Indian Prime Minsiter Narendra Modi (centrer left) is accompanied by Nepalese Prime Minister Sushil Koirala during the welcoming ceremony at Tribhuwan International Airport in Kathmandu, Nepal, Aug. 3, 2014. Indian Prime Minister Narendra Modi arrived here Sunday for a two-day official visit at the invitation of his Nepalese counterpart Sushil Koiral. (Xinhua/Sunil Sharma)
KATHMANDU, Aug. 3 (Xinhua) -- Indian Prime Minister Narendra Modi arrived here Sunday for a two-day official visit at the invitation of his Nepalese counterpart Sushil Koiral.
Aimed at strengthening the two South Asian countries' relations at the highest political level, Modi's visit was the first by an Indian premier for bilateral talks since Inder Kumar Gujral visited Nepal as Indian prime minister in 1997.
According to Nepalese Prime Minister Sushil Koiral's press coordinator Praksah Adhikari, nine prime ministerial level visits were made to India from Nepal during the past 17 years. It was also reported that Nepal's heads of state have visited India six times since 1979.
After being installed as the 15th prime minister of India in May, Modi had only visited two countries. His maiden foreign tour is in Bhutan in June 2014, and about one month later, he visited Brazil to participate in the BRICS summit.
"I hope my visit will open a new chapter in India-Nepal relations, characterized by more frequent political engagement and closer cooperation across the full spectrum of our extraordinarily broad-based relations, which will serve as a model and catalyst for South Asian partnership for prosperity," said Modi in India before his two-day sojourn here.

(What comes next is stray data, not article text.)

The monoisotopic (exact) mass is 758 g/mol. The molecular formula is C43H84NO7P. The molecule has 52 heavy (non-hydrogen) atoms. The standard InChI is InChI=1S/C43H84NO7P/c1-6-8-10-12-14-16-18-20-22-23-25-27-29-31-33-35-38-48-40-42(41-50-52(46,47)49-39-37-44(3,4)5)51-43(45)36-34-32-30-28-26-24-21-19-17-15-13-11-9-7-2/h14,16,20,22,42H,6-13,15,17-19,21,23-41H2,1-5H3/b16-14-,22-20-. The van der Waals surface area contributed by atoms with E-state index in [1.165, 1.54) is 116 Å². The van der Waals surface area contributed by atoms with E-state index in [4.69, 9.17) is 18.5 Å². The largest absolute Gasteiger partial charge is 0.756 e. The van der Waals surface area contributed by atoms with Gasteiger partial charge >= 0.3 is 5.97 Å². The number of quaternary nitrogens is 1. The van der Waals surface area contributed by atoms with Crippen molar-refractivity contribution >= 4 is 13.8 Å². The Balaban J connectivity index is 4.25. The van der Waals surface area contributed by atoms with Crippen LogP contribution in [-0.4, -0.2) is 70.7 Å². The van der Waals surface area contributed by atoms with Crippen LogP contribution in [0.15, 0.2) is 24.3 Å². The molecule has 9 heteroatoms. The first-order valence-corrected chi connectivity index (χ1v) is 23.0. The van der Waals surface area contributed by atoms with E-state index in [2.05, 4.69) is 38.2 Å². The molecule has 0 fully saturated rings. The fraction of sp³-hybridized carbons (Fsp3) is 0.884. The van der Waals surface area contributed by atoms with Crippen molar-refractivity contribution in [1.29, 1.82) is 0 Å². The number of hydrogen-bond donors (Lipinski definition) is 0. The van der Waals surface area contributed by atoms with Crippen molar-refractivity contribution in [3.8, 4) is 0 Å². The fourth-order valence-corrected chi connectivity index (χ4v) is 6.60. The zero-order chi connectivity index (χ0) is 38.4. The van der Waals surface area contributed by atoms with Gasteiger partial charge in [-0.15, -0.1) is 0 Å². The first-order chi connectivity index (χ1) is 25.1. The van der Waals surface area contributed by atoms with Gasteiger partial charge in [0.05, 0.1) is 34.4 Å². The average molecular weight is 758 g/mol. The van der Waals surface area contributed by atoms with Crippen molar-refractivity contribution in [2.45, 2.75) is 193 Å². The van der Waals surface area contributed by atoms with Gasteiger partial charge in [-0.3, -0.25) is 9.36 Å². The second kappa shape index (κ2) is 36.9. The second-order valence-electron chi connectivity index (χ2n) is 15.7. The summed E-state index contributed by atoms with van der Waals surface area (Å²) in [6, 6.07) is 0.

Encouraged by a recent three-day visit to Nepal by Indian External Affairs Minister Sushma Swaraj, who showed goodwill by saying that Nepal is a sovereign country with all rights to make its own decision independently, Sushil Koiral urged all political parties on July 31 to take the Indian prime minister's visit as the last opportunity to save the country from disaster.
During Sushma Swaraj's stay from July 25 to July 27, Nepal and India held the third meeting of the Nepal-India Joint Commission after a long gap of 23 years. Both sides agreed to review all the treaties and agreements between the two neighbors, including the controversial 1950 Treaty of Peace and Friendship.
Kathmandu sees Modi's visit as a rare chance and a turning point to reorient Nepal-India relations, seeking equal and just treatment on matters concerning both nations.
At the same time, New Delhi hopes, by building common stand on major international issues, to get the support from Nepal, in a number of areas including its candidacy for permanent membership in the UN Security Council as well as its energy supply.
During his two-day visit, Modi will discuss with Nepal on cooperation in the fields of water resources, trade and investment, and the development of Nepal's infrastructure.
Other highlights of Modi's visit include an address to Nepal's parliament, which will be the first ever by a foreign prime minister after the restoration of parliamentary democracy in Nepal in 1990, and special prayers at the famous Pashupatinath temple on Monday Morning.
Before leaving for India on the evening of Aug. 4, the Indian prime minister will deliver a speech for Nepali business community at the hotel where the 75-member delegation lodge in.